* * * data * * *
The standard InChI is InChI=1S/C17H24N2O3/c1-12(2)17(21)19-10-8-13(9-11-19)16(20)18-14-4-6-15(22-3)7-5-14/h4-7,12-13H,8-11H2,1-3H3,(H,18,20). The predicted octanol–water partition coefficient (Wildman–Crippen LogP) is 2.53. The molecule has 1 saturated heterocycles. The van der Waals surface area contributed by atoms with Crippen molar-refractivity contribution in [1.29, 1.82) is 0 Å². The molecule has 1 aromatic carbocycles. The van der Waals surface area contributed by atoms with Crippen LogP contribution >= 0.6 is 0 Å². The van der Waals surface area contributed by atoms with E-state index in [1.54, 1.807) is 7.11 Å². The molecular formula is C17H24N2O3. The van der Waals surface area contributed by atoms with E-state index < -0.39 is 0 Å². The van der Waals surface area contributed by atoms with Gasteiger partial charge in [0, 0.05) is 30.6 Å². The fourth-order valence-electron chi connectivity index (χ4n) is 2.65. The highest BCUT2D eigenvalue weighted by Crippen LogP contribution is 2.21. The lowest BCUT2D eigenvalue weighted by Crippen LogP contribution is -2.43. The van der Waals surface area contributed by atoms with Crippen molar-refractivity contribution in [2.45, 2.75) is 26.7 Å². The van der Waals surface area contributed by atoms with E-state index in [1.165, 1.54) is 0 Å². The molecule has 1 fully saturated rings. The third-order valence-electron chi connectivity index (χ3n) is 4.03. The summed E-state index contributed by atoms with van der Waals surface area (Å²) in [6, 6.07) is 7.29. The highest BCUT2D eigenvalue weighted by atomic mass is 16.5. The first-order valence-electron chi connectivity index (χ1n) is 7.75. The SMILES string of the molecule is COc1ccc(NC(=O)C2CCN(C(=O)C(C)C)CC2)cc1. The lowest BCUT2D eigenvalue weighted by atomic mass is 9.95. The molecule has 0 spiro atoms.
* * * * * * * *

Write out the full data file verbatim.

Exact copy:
The standard InChI is InChI=1S/C17H24N2O3/c1-12(2)17(21)19-10-8-13(9-11-19)16(20)18-14-4-6-15(22-3)7-5-14/h4-7,12-13H,8-11H2,1-3H3,(H,18,20). The predicted octanol–water partition coefficient (Wildman–Crippen LogP) is 2.53. The molecule has 1 saturated heterocycles. The van der Waals surface area contributed by atoms with Crippen molar-refractivity contribution in [1.29, 1.82) is 0 Å². The molecule has 1 aromatic carbocycles. The van der Waals surface area contributed by atoms with Crippen LogP contribution >= 0.6 is 0 Å². The van der Waals surface area contributed by atoms with E-state index in [1.54, 1.807) is 7.11 Å². The molecular formula is C17H24N2O3. The van der Waals surface area contributed by atoms with E-state index < -0.39 is 0 Å². The van der Waals surface area contributed by atoms with Gasteiger partial charge in [0, 0.05) is 30.6 Å². The fourth-order valence-electron chi connectivity index (χ4n) is 2.65. The highest BCUT2D eigenvalue weighted by Crippen LogP contribution is 2.21. The lowest BCUT2D eigenvalue weighted by Crippen LogP contribution is -2.43. The van der Waals surface area contributed by atoms with Crippen molar-refractivity contribution in [2.45, 2.75) is 26.7 Å². The van der Waals surface area contributed by atoms with E-state index in [1.165, 1.54) is 0 Å². The molecule has 1 fully saturated rings. The third-order valence-electron chi connectivity index (χ3n) is 4.03. The summed E-state index contributed by atoms with van der Waals surface area (Å²) in [6, 6.07) is 7.29. The highest BCUT2D eigenvalue weighted by atomic mass is 16.5. The first-order valence-electron chi connectivity index (χ1n) is 7.75. The SMILES string of the molecule is COc1ccc(NC(=O)C2CCN(C(=O)C(C)C)CC2)cc1. The lowest BCUT2D eigenvalue weighted by atomic mass is 9.95. The molecule has 0 spiro atoms.